How I set up my advertising page

One of my New Year’s blogging resolutions for 2009 was to set up my advertising page and sort out my offering for sponsors. As it’s nearly time to make some 2010 resolutions, I guess we should say better late than never. Anyway I finally got it sorted and for those of you wanting to do the same, here are a few pointers.

Different types of advertising

There are a number of different types of advertising that you can offer on your blog, and of course these are only one approach to earning money from your blog. Typical advertising mechanisms include;

  • Paid Text Links
  • Sponsored posts (which are a variation of text links)
  • Banner advertising

Text links

Many people do not sell text links, the main reason being that they are concerned that they might be penalised for doing so by Google who will downgrade their Page Rank. The Page Rank from 0-10 is the value Google gives to a web-page and is one of the factors in how much traffic Google will send you.  Lower page rank means less traffic, higher means more traffic. If you want to know what the Page Rank is of any web-page, download the Google Toolbar and look for the little green bar (you may have to enable the PageRank icon through Tools/Options/Tools) or alternatively use a checking website such as PRchecker.

Because Google uses the number of links as a measure of importance, they want them to be generated organically rather than being bought and sold. You can still offer paid text links, but if you want to comply with the Google guidelines, the links need to incorporate a No Follow Tag, which indicates that it is a paid link and will then not be used for page ranking purposes, although when clicked it will still lead to the relevant website. Read Google’s advice on Paid Links here.

What this means is that many advertisers may not want to pay for a link if it does not enhance their own Page Rank. The choice is yours, but if you sell a text link without a No Follow tag, you risk your own Page Rank being taken down a notch as a penalty, which means less traffic for your blog in the long run.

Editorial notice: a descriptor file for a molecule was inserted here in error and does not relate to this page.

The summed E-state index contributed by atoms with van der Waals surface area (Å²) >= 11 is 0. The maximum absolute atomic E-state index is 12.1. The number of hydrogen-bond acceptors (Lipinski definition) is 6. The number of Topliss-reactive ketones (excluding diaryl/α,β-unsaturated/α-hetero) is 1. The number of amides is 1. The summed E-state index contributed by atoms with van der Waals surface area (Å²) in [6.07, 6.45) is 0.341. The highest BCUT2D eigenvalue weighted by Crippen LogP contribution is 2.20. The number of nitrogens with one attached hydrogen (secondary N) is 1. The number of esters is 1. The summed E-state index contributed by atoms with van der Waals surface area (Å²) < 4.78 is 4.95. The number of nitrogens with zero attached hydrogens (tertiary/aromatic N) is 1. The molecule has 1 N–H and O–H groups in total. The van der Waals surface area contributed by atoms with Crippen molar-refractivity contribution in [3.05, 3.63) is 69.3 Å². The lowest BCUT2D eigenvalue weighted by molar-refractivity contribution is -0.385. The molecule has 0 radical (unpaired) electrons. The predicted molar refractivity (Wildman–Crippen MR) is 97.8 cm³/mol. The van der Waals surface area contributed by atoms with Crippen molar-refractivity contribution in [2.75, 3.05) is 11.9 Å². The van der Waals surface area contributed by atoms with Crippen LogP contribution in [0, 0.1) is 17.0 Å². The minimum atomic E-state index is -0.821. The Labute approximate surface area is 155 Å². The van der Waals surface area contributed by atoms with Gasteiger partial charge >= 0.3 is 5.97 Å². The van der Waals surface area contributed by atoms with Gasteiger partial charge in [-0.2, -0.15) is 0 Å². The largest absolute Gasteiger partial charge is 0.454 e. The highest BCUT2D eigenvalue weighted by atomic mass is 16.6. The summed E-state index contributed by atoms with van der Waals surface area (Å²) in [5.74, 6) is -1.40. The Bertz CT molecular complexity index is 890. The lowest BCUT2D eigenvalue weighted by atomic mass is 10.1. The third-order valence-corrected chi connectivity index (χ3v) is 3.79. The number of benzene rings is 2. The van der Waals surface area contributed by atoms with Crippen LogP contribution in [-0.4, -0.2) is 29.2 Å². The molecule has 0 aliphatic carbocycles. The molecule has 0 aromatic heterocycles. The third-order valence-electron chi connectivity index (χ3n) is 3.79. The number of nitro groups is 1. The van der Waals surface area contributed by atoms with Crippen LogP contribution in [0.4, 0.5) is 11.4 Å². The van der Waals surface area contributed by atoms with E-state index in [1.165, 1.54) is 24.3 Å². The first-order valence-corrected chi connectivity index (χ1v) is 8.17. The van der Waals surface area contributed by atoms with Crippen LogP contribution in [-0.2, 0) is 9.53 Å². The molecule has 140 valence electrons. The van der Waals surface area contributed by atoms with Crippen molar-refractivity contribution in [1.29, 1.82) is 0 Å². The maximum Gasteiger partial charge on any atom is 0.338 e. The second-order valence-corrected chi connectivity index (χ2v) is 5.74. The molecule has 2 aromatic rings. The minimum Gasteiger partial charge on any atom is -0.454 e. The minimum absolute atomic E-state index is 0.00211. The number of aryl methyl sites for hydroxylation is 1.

Sponsored Posts

If you choose to offer text links, you can add them to your blog in a number of ways. You may wish to have a list in your sidebar, or to add them unobtrusively to existing articles, or the sponsor may provide you with an article to post which contains their links. To comply with Google guidelines, the links in a sponsored/paid for post should have the No Follow Tag. You can read my Guest Posts Page which contains information on Sponsored Posts.

Banner Advertising

These are the small advertisments you commonly see in the sidebar of blogs. The best sizes for you will depend both on the layout of your blog and the popularity of a size with your advertisers. Popular size banner ads are;

  • 125×125 pixel squares in blocks in the sidebar
  • 300×250 pixel rectangles the width of the sidebar
  • 120×600 pixel column in the sidebar
  • 468×60 pixel rectangle in the header or at the bottom of a blog post

The most popular positions are those that can be seen immediately when the web page is first launched, such as in the header and on the top half of the page, known as “above the fold” that can be viewed without scrolling down. If you have a lot of demand for advertising (what a nice position to be in) you can also rotate different advertisers in each position, although this should be stated and priced accordingly.


The main determinants of what you can charge for banner ads are;

  • Traffic (Unique visitors & Page Views)
  • Position of the banner ad
  • Size of the banner ad
  • Reputation and style of the blog
  • Any other incentives you can offer

Pricing is always a difficult one when you’re starting out – obviously there’s an element of trial and error but you want to do your best to pitch a fair price at the outset. The rule of thumb I’ve seen used is that for every 500 unique visitors a day to your blog, you can charge $50 per ad, but I’m not sure how big an ad that would be.